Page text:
Chromiris is a hand-held colorimeter built using off-the-shelf parts to tell the color of any object in hex or RGB values. Using color sensors and LCDs, the group constructed a compact solution to the issue of detecting true color.
Have you ever wanted to match paint to the color of a certain object? Or find the color value of a certain object? Chromiris allows you to identify it. Easy to use, Chromiris is a relatively simple device that allows the user to get the hex and RGB color value for any object placed just one to two inches away from its sensor.
What does it do?
Chromiris uses its sensor to collect data for each color, the gathered information is formatted and mapped to corresponding numbers in the code. The code is then displayed in understandable RGB or hex values on the LCD.
Our initial idea was to place the colorimeter on any object and the hex and RGB values of the object would be displayed. We wanted to have data transmission through an Xbee to a computer to make the colorimeter work at a distance. Unfortunately, the Adafruit Flora was not as versatile as we had hoped and made implementation difficult. In addition, the Adafruit color sensor was only capable of accepting 3V causing the color readings to be murky and registering as a darker shade than the actual color. The Flora and color sensor were not up to par for our application, so we decided to make a change.
We thought that having something powered by the Arduino would be easier to code and wire, especially with the use of a breadboard. We upgraded to the breakout version of the Adafruit color sensor that had a pinout, as it was easier to attach to a breadboard, but more importantly, allowed for 5V, which subsequently made the colors more accurate.
With the new enhancements in place, we began the majority of our coding. The bulk of the code was from a link to a German blog for Arduino projects and 3D printing (Dax, A.) found in a YouTube video. The sample code gave us a solid base but we still needed to find a way to display the RGB and hex values. We needed to include the Adafruit_TCS34725 library so the color sensor would be recognized. We wrote code to allow the display on the LCD and to label and display each RGB value on the LCD.
At first, the values given were way too high, so we mapped the values to 255, and once they were brought down, it showed the correct values. We faced a problem of the LCD holding on to the third digit if the object caused the corresponding RGB go below 100. To overcome this challenge, we modified our code to set the hundreds-place-digit to a space if the RGB value went below 100. We then tackled the issue of displaying the hex value for each object, and fortunately the Arduino print library has a convenient hex second parameter. Using that, we were able to print out each RGB hex value under each label.
The two worked separately, but we wanted to add a button to switch between modes. Usually, button presses are registered for as long as the button is being held down, and once the button is released it goes back to its original state. We had a hard time coding a button to hold the state it was in. We used the sample debounce code in the Arduino library to get us started. We decided to make each of the RGB and hex print outs separate functions. Doing that, we were able to code if the button is in the ‘0’ state to run hex function, and when in the state of ‘1’ to run the RGB function. That worked quite well, but then we faced the same problem on the LCD. If one of the RGB values was over 100 and we switched to hex mode, the hundred-place-digit would remain on the screen. Simply printing a ‘space’ in the hundred-place for each value cleared that up.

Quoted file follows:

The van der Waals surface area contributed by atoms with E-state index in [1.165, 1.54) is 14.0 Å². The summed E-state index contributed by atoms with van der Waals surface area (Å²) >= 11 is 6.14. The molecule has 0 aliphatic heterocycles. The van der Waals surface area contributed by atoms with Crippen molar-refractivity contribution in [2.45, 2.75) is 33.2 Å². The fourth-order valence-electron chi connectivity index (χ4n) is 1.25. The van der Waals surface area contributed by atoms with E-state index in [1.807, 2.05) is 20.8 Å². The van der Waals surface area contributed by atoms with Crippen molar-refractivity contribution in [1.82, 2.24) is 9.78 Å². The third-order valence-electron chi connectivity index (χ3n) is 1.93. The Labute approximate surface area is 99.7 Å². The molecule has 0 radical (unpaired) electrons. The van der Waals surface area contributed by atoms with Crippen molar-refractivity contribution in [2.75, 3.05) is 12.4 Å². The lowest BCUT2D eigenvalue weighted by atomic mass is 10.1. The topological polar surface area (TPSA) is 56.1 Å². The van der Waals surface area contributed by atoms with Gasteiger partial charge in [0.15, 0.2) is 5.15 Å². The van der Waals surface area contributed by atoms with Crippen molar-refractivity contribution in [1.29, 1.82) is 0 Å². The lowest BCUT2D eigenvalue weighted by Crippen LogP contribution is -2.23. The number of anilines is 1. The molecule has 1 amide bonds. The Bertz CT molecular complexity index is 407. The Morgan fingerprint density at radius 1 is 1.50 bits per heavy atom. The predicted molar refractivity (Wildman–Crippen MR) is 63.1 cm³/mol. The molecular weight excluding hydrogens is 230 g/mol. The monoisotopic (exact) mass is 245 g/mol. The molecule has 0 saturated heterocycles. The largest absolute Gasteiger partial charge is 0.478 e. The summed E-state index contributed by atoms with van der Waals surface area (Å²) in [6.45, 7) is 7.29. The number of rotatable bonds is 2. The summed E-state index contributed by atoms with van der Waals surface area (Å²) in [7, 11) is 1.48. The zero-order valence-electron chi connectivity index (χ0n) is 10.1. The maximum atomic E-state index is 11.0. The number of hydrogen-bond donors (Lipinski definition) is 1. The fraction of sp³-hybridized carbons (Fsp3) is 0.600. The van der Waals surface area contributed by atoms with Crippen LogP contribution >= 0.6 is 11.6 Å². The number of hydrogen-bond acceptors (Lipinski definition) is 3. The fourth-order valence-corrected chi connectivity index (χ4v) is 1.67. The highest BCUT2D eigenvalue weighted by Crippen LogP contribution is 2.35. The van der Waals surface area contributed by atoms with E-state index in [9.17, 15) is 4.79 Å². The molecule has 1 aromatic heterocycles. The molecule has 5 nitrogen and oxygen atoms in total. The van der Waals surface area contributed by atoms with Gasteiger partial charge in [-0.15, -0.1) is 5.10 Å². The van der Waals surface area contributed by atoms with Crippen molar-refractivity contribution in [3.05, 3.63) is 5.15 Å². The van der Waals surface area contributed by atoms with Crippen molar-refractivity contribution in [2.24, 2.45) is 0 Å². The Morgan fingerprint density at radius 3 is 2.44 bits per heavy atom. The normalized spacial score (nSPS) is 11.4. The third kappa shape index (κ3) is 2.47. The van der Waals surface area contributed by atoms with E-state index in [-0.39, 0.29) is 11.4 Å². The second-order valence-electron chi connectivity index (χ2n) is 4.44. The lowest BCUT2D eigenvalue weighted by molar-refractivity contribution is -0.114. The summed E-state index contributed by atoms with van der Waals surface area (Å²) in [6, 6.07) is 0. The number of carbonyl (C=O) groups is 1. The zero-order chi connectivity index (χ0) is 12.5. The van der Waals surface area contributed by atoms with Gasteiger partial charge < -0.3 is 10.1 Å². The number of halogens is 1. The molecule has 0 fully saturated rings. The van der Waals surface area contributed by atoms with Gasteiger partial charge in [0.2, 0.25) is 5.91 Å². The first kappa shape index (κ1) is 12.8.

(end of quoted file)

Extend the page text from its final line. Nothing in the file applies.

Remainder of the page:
Physically, Chromiris is not very complex. It is a colorimeter powered by an Arduino Uno, using an Adafruit color sensor. The LCD is wired normally with six analog pins giving it data to process, three ground wires, and two power wires with one having a 220k ohm resistor to power the backlight of the LCD display. The button was simple to wire up — power runs into one side and then a wire runs to a digital input and a 1k ohm resistor out to the ground. Finally, the Adafruit color sensor only required four pins, power, ground, and the last two SCL and SDA for data transmission. While testing our project, we found glossy items are not represented as well as matte objects or clothing.
The Chromiris is a colorimeter that can display the hex and RGB values of any object you place in front of it. It is not a perfect design, but we were able to learn a lot by making it. By comparing our design to an existing similar product, we were able to see some areas where our design can grow. We also came up with many ideas on how to improve our design and ways to innovate it. Working as a team greatly helped our communication and collaboration skills. We faced some problems while designing our product, and even had to scrap some of our initial ideas, before coming up with a design that was possible to make within our given time and resource constraints. Chromiris is a cost-effective design with endless applications for use, and in the future, we hope to increase its functionality.